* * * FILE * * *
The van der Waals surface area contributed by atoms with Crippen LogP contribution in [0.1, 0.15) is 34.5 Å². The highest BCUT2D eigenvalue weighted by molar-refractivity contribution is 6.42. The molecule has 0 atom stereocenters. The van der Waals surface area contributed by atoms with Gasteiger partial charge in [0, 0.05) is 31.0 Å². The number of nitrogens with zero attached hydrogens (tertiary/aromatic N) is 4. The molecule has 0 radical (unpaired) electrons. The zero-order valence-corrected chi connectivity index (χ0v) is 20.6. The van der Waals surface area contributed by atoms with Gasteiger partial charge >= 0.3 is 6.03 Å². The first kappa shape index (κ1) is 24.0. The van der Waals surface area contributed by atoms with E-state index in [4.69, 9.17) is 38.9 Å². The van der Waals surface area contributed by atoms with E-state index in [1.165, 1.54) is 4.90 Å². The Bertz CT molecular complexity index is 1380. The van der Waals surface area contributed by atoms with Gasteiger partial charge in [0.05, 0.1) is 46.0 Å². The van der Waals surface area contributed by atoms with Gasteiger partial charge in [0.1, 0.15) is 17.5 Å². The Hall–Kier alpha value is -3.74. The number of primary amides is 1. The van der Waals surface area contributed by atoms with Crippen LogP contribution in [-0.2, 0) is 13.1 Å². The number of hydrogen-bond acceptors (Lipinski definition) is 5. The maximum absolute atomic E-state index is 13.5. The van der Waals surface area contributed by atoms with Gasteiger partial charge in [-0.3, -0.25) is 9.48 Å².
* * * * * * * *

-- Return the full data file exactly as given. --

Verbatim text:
The van der Waals surface area contributed by atoms with Crippen LogP contribution in [0.1, 0.15) is 34.5 Å². The highest BCUT2D eigenvalue weighted by molar-refractivity contribution is 6.42. The molecule has 0 atom stereocenters. The van der Waals surface area contributed by atoms with Gasteiger partial charge in [0, 0.05) is 31.0 Å². The number of nitrogens with zero attached hydrogens (tertiary/aromatic N) is 4. The molecule has 0 radical (unpaired) electrons. The zero-order valence-corrected chi connectivity index (χ0v) is 20.6. The van der Waals surface area contributed by atoms with Gasteiger partial charge >= 0.3 is 6.03 Å². The first kappa shape index (κ1) is 24.0. The van der Waals surface area contributed by atoms with E-state index in [4.69, 9.17) is 38.9 Å². The van der Waals surface area contributed by atoms with E-state index in [1.165, 1.54) is 4.90 Å². The Bertz CT molecular complexity index is 1380. The van der Waals surface area contributed by atoms with Gasteiger partial charge in [0.05, 0.1) is 46.0 Å². The van der Waals surface area contributed by atoms with Gasteiger partial charge in [0.1, 0.15) is 17.5 Å². The Hall–Kier alpha value is -3.74. The number of primary amides is 1. The van der Waals surface area contributed by atoms with Crippen LogP contribution in [-0.2, 0) is 13.1 Å². The number of hydrogen-bond acceptors (Lipinski definition) is 5. The maximum absolute atomic E-state index is 13.5. The van der Waals surface area contributed by atoms with Gasteiger partial charge in [-0.3, -0.25) is 9.48 Å².